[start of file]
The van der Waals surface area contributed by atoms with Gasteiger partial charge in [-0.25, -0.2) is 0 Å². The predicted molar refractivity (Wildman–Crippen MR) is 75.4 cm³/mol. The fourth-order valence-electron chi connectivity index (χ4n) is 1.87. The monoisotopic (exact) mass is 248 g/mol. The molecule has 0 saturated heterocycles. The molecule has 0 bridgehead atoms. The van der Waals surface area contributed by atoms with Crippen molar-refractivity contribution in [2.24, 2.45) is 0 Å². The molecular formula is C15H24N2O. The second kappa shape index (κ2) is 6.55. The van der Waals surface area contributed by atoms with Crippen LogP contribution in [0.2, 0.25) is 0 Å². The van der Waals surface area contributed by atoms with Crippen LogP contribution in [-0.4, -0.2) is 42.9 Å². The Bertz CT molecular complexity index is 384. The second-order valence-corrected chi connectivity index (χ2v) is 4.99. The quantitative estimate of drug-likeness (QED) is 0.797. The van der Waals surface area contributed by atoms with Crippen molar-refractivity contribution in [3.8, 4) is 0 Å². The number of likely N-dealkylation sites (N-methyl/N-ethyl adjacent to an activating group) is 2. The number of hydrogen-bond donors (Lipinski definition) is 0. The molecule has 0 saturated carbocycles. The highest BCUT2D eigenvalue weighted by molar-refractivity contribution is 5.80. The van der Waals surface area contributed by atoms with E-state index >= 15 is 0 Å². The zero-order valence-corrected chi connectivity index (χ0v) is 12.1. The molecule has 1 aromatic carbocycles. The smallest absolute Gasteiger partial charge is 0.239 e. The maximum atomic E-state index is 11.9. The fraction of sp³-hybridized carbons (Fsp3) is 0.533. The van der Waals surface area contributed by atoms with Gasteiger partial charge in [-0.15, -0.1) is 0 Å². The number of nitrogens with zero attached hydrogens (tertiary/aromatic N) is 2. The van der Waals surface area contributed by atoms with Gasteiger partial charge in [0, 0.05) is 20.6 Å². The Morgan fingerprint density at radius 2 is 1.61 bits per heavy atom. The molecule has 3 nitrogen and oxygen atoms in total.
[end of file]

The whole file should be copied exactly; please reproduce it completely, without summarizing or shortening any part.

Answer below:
The van der Waals surface area contributed by atoms with Gasteiger partial charge in [-0.25, -0.2) is 0 Å². The predicted molar refractivity (Wildman–Crippen MR) is 75.4 cm³/mol. The fourth-order valence-electron chi connectivity index (χ4n) is 1.87. The monoisotopic (exact) mass is 248 g/mol. The molecule has 0 saturated heterocycles. The molecule has 0 bridgehead atoms. The van der Waals surface area contributed by atoms with Crippen molar-refractivity contribution in [2.24, 2.45) is 0 Å². The molecular formula is C15H24N2O. The second kappa shape index (κ2) is 6.55. The van der Waals surface area contributed by atoms with Crippen LogP contribution in [0.2, 0.25) is 0 Å². The van der Waals surface area contributed by atoms with Crippen LogP contribution in [-0.4, -0.2) is 42.9 Å². The Bertz CT molecular complexity index is 384. The second-order valence-corrected chi connectivity index (χ2v) is 4.99. The quantitative estimate of drug-likeness (QED) is 0.797. The van der Waals surface area contributed by atoms with Crippen molar-refractivity contribution in [3.8, 4) is 0 Å². The number of likely N-dealkylation sites (N-methyl/N-ethyl adjacent to an activating group) is 2. The number of hydrogen-bond donors (Lipinski definition) is 0. The molecule has 0 saturated carbocycles. The highest BCUT2D eigenvalue weighted by molar-refractivity contribution is 5.80. The van der Waals surface area contributed by atoms with E-state index >= 15 is 0 Å². The zero-order valence-corrected chi connectivity index (χ0v) is 12.1. The molecule has 1 aromatic carbocycles. The smallest absolute Gasteiger partial charge is 0.239 e. The maximum atomic E-state index is 11.9. The fraction of sp³-hybridized carbons (Fsp3) is 0.533. The van der Waals surface area contributed by atoms with Gasteiger partial charge in [-0.15, -0.1) is 0 Å². The number of nitrogens with zero attached hydrogens (tertiary/aromatic N) is 2. The van der Waals surface area contributed by atoms with Gasteiger partial charge in [0, 0.05) is 20.6 Å². The Morgan fingerprint density at radius 2 is 1.61 bits per heavy atom. The molecule has 3 nitrogen and oxygen atoms in total.